Prepublication copy: Do Uncorrected proofs Chief State School Officers, and the National Governor’s Association; (3) stakeholder representatives; and (4) researchers. This work should focus on cataloguing the available data sources, determining areas of overlap and gaps, and seeking consensus on appropriate paths forward toward expanding the indicator system to a broader set of states and districts. Regardless of the path chosen, a system of equity indicators needs input and buy-in from a range of stakeholders. This input is needed to develop a process for producing an informative and coherent set of education equity indicators, determine the content of the indicators, and ensure that the results will be understood by users. For these purposes, we believe a governing body is needed to provide governance and implementation. We suggest that one analogous to the National Assessment Governing Board that partners with the National Center for Education Statistics could be a useful model. RECOMMENDATION 6: Public or private funders, or both, should establish an independent entity to govern the committee’s proposed education equity indicators. The responsibilities of this entity would include establishing and maintaining a system of research, evaluation, and development to drive continuous improvement in the indicators, measures of them, reporting and dissemination of results, and the system generally. This entity might be structured like the National Assessment Governing Board and might report on both levels of the various outcomes the committee proposes and equity gaps in those indicators, as the Governing Board currently does with NAEP. Acting on these recommendations will keep in the public eye a critical goal for the nation: to ensure that all students receive the supports they need to obtain a high-quality pre-K to grade12 education. Educating all students is fundamental to the nation’s ability to grow and develop and to afford all of its people the opportunity to live full and rewarding lives. 6‐6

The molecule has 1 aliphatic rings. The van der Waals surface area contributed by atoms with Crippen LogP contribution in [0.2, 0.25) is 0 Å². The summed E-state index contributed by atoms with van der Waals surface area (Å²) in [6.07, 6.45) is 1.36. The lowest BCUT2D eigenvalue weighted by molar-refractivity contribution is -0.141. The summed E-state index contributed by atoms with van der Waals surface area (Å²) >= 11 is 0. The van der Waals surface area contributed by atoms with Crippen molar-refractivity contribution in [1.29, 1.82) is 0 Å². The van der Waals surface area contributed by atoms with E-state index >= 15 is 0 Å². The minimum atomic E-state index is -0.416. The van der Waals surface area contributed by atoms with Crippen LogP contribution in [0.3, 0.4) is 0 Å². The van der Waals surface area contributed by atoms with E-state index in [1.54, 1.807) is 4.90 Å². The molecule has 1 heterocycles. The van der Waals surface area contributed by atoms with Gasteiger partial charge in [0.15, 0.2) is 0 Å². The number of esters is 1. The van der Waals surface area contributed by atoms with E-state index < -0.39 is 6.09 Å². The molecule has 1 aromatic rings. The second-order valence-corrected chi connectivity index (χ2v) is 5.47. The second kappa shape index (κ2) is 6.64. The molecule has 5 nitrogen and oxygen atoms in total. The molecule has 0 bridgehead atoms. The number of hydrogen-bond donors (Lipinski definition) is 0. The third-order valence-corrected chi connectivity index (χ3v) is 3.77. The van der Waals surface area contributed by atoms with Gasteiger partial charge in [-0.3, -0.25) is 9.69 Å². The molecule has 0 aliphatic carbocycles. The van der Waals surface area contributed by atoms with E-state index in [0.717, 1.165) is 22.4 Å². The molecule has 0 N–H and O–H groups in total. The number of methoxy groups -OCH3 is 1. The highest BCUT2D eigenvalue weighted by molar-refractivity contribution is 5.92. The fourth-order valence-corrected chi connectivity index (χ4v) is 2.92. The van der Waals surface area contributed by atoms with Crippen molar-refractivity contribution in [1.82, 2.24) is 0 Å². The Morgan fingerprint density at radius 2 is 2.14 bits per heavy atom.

Prepublication copy: Do Uncorrected proofs BOX 6-1 Milestones in the Evolution of the National Assessment of Education Progress (NAEP) Early 1960s: The idea of a national assessment gains impetus, fueled in part by the 1957 Sputnik launch, which led to the 1958 National Education Defense Act; the Civil Rights Act of 1964, which required a report on equality of education opportunity; the successes and challenges of one-time assessments, including Project Talent and the Equality of Educational Opportunity Survey). 1964: NAEP planning begins, with a grant from the Carnegie Corporation to set up the Exploratory Committee for the Assessment of Progress in Education. 1969: The first NAEP assessments are held, covering citizenship, science, and writing performance of national samples of 9-, 13-, and 17-year-old in-school students, as well as out-of-school 17-year-olds. RTI International conducts the assessments under contract to the Education Commission of the States, which has a grant from the National Center for Education Statistics. 1971: Sample sizes for assessments are expanded to represent Hispanic students. 1971-1973: NAEP assesses 9-, 13-, and 17-year-olds every 4 years in reading and math for “Long-Term Trend NAEP,” in which content is kept as comparable as possible over time. 1979: The sample of out-of-school 17-year-olds is dropped because of costs. 198n: A review of NAEP requested by NAEP’s-then governing body, the Assessment Policy Committee, and funded by the Carnegie Corporation, Ford Foundation, and Spencer Foundation (see Wirtz and Lapointe, 1982), commends NAEP’s quality but calls for inclusion of a broader range of stakeholders in the development and interpretation of NAEP test items, for better reporting of results, and for providing more testing services to states and school districts. 1983: The Educational Testing Service (now, ETS) and Westat win a 5-year grant for NAEP with new design features, including matrix sampling to reduce the burden on students, the use of item response theory for summarizing results on a common scale for students given different test booklets, provision for testing special needs students, and identification of anchor points on the scale scores to present results. 1987: A second major evaluation of NAEP (see Alexander, James, and Glaser, 1987) recommends a change in the NAEP governing structure. 1988: Congress passes amendments to the Elementary and Secondary Education Act, authorizing an independent governing board, the National Assessment Governing Board (NAGB) to set NAEP policy, prepare assessment frameworks, and execute the initial release of each round of assessments in “The Nation’s Report Card.” 1990: Voluntary assessments for states begin on a trial basis and become a permanent feature of NAEP; achievement levels (basic, proficient, advanced), each of which indicates what a student is expected to know, replace scale anchoring points. 1990: Congress revises the Education for All Handicapped Children Act and renames it the Individuals with Disabilities Education Act; NAEP includes students with disabilities and with limited English proficiency. 6‐7